Andromeda had gone back to work on a part time basis. She was still in mourning and had bereavement leave, but she could no more stay out of the business of healing after the war than Harry could stop tracking down the remaining Death Eaters and war criminals (today had been his first day off in a month). She went to St. Mungo's every other day with a kind of zeal to defeat death that was frightening. Harry had once broached the subject of the tale of the Three Brothers, and what she would do on that bridge. Her answer had been succinct and unambiguous: "I would spit in Death's eye and twist his balls off, then I'd shove his baubles down his throat."

Harry had not brought the subject up again.

She sighed. "I suppose eventually I'll need to go back full time or give up my post. And Auror training is full time as well. We'll need to look into care for Teddy. But I think we can manage between us for a bit longer."

Harry Summoned the bottle and started feeding. "I can take him into the office when it's just a paperwork day. I already cleared that with Kingsley."

"I imagine Dora's friends there would enjoy a chance to dote on him."

Another gust of grief came between them. Harry couldn't answer this in words, but he nodded.

"I'm sorry," Andromeda said. "That was…"

"Was what?" Harry found a smile. "Saying their names should be good."

"I imagine it will be someday." She shook her head. "Speaking of names, I've been trying to teach Teddy to say, 'Granny.'"

"I don't know babies much, but isn't he young?"

"Yes, but he'll get it eventually, if I'm consistent about what he's going to call me. Which brings us to you. What will you be? Just Harry? Some variation on godfather, like… " She grinned. "I can't think of one. Or will you be Uncle Harry?"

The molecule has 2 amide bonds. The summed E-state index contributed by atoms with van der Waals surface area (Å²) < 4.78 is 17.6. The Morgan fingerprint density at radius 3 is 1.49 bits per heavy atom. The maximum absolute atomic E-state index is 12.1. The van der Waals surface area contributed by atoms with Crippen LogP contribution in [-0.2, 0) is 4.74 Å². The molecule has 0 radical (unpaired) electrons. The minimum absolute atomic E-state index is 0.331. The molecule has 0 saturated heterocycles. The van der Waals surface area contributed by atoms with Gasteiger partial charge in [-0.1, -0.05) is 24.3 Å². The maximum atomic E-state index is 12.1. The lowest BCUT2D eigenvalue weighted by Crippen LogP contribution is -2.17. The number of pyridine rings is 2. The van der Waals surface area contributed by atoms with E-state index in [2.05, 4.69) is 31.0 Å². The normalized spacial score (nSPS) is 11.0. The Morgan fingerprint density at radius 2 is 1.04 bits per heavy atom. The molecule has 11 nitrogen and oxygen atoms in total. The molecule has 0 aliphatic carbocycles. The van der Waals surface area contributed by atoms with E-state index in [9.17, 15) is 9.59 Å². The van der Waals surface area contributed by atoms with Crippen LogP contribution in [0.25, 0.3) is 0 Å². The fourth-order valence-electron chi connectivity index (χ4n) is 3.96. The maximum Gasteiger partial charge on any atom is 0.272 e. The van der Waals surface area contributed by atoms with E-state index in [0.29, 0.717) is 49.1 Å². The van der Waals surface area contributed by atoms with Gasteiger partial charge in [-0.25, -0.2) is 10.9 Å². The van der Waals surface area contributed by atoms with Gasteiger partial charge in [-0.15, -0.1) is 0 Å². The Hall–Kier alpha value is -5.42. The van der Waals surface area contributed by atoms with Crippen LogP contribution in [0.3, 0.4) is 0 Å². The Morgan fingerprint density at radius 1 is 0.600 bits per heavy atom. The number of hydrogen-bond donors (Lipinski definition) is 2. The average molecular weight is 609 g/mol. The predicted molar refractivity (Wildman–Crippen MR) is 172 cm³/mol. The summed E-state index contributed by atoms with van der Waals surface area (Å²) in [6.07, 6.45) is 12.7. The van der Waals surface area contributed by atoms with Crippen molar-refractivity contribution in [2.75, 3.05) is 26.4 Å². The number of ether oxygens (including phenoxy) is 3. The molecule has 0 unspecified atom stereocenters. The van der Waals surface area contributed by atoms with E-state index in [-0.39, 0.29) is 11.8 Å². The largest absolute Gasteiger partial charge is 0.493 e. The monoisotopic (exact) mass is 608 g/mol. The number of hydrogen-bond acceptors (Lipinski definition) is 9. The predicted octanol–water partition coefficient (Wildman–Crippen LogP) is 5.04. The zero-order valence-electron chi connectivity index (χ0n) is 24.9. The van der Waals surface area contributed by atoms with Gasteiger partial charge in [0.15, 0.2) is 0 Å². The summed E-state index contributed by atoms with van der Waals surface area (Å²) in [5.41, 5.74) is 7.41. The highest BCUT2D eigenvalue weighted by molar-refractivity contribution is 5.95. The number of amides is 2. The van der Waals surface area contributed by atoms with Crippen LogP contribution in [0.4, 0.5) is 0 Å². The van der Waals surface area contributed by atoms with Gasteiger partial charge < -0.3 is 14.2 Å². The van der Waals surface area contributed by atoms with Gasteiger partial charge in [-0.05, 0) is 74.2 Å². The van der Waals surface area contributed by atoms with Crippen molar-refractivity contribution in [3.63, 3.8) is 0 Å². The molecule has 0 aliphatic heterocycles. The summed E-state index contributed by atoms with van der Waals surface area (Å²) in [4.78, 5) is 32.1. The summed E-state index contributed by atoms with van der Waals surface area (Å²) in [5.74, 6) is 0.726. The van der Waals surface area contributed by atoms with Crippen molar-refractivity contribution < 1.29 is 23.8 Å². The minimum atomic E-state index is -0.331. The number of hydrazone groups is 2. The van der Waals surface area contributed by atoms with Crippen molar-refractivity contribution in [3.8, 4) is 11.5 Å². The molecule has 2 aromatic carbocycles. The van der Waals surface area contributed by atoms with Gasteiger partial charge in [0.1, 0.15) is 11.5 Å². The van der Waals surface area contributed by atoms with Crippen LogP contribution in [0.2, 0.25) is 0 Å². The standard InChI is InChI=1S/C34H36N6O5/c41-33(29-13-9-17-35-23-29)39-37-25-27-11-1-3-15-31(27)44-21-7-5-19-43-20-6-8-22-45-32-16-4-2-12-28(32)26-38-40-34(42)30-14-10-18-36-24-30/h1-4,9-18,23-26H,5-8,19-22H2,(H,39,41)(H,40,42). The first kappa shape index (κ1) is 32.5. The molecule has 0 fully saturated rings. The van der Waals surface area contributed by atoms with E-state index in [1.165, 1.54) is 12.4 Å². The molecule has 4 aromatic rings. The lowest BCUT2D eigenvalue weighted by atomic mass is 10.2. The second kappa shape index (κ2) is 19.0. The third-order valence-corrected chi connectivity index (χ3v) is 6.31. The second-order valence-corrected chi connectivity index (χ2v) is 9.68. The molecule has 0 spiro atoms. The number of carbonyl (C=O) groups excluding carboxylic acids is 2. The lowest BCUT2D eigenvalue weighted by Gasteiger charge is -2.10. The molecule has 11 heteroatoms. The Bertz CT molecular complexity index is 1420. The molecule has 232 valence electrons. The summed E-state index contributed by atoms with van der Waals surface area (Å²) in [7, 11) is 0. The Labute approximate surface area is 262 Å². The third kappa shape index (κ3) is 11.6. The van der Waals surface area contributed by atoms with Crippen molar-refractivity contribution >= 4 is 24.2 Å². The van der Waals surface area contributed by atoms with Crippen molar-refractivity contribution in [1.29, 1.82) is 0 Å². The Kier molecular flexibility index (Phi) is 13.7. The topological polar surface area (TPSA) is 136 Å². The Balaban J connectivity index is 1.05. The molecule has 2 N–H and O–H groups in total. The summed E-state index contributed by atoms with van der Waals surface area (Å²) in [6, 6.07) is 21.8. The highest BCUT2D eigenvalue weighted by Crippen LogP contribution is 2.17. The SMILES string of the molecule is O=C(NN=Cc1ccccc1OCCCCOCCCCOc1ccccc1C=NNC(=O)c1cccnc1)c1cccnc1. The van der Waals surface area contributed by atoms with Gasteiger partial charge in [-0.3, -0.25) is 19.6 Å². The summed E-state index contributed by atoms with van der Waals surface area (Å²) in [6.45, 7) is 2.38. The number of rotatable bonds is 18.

"I hadn't given it any thought, really. I always called Sirius by his name. At least I think I did. I don't know if my parents tried to teach me anything else."

Andromeda thought about it. "I think that was the plan. I remember Sirius being very excited when you managed 'Si-si.' I think it was your third word."

Harry looked up, surprised. "You know that?"

"We were on the periphery of the Order," Andromeda said. "But Sirius was my cousin, and he and his friends were always about, checking on us. He liked to brag about his godson." Harry wanted to know more, but years of growing up with the Dursleys made him slow to ask. Andromeda seemed to sense this, and went on without waiting for a question. "You learnt to say 'Da-da' first. Once James finished gloating, he decided to make Lily happy -- always, by the way, one of his primary goals -- and he and the boys got together and spent an evening teaching you to say 'Mum-mum.' As I understand it, they all held up photos of Lily while James drilled you until you got it. Lily was pleased."

"And then I got Sirius. Or 'Si-Si.'" He bit his lip. "Did I ever say Remus's name?"

The grief hovered, but Harry didn't let it in.

"That was a tough one. It's not easy to say 'R' words."

Harry looked down. "Oh."

"But he said you always used to reach up to him. He read you stories. You had smiles for him, if not a name."

He nodded. "I -- I don't know why I wanted to know that."

"Because no one ever told you," Andromeda said. "Of course you wanted to know. You need to know. People pretend embarrassment over old stories like that, but those stories… they're the things that help you build yourself. Don't apologize for asking. And we shall both make an effort to tell stories to Teddy, no matter how embarrassed he pretends to be. Remus wanted to make sure…" She sighed. "He'd charmed memories into his wedding ring." She punched the back of her chair. "Which was bloody lost in the battle." Her face twisted, and Harry saw incipient tears. He moved to get up and comfort her -- this was a job that went back and forth between them -- but she held up a hand. "It's all right. I've got it."

"Are you sure?"

"I'm sure." She blinked rapidly, and a single tear spilled over, but a few deep breaths seemed to chase it off. "At any rate, we were talking about names. I think you should be 'Uncle Harry.'"